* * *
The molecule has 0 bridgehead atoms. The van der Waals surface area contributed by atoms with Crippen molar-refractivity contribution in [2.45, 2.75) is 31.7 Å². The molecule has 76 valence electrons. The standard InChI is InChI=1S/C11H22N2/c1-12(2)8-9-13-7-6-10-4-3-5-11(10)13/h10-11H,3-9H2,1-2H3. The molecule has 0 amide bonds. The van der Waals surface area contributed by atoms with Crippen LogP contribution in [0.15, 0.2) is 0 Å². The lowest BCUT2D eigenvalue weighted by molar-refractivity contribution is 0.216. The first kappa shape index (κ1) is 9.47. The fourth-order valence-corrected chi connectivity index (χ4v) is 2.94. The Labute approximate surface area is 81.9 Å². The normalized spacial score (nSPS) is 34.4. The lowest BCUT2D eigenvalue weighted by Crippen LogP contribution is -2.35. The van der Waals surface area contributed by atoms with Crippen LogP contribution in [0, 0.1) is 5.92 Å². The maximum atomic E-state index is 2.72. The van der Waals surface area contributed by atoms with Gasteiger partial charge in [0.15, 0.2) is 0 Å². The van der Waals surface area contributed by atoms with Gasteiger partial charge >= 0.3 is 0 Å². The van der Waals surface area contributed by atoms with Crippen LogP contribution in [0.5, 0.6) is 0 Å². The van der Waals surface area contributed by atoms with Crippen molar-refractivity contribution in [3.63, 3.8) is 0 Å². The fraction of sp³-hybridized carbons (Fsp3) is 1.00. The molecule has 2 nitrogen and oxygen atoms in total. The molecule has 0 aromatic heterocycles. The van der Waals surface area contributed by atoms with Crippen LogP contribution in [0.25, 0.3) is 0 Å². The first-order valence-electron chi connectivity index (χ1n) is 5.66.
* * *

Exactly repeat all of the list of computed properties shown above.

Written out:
The molecule has 0 bridgehead atoms. The van der Waals surface area contributed by atoms with Crippen molar-refractivity contribution in [2.45, 2.75) is 31.7 Å². The molecule has 76 valence electrons. The standard InChI is InChI=1S/C11H22N2/c1-12(2)8-9-13-7-6-10-4-3-5-11(10)13/h10-11H,3-9H2,1-2H3. The molecule has 0 amide bonds. The van der Waals surface area contributed by atoms with Crippen LogP contribution in [0.15, 0.2) is 0 Å². The lowest BCUT2D eigenvalue weighted by molar-refractivity contribution is 0.216. The first kappa shape index (κ1) is 9.47. The fourth-order valence-corrected chi connectivity index (χ4v) is 2.94. The Labute approximate surface area is 81.9 Å². The normalized spacial score (nSPS) is 34.4. The lowest BCUT2D eigenvalue weighted by Crippen LogP contribution is -2.35. The van der Waals surface area contributed by atoms with Crippen LogP contribution in [0, 0.1) is 5.92 Å². The maximum atomic E-state index is 2.72. The van der Waals surface area contributed by atoms with Gasteiger partial charge in [0.15, 0.2) is 0 Å². The van der Waals surface area contributed by atoms with Gasteiger partial charge >= 0.3 is 0 Å². The van der Waals surface area contributed by atoms with Crippen LogP contribution in [0.5, 0.6) is 0 Å². The van der Waals surface area contributed by atoms with Crippen molar-refractivity contribution in [3.63, 3.8) is 0 Å². The fraction of sp³-hybridized carbons (Fsp3) is 1.00. The molecule has 2 nitrogen and oxygen atoms in total. The molecule has 0 aromatic heterocycles. The van der Waals surface area contributed by atoms with Crippen LogP contribution in [0.25, 0.3) is 0 Å². The first-order valence-electron chi connectivity index (χ1n) is 5.66.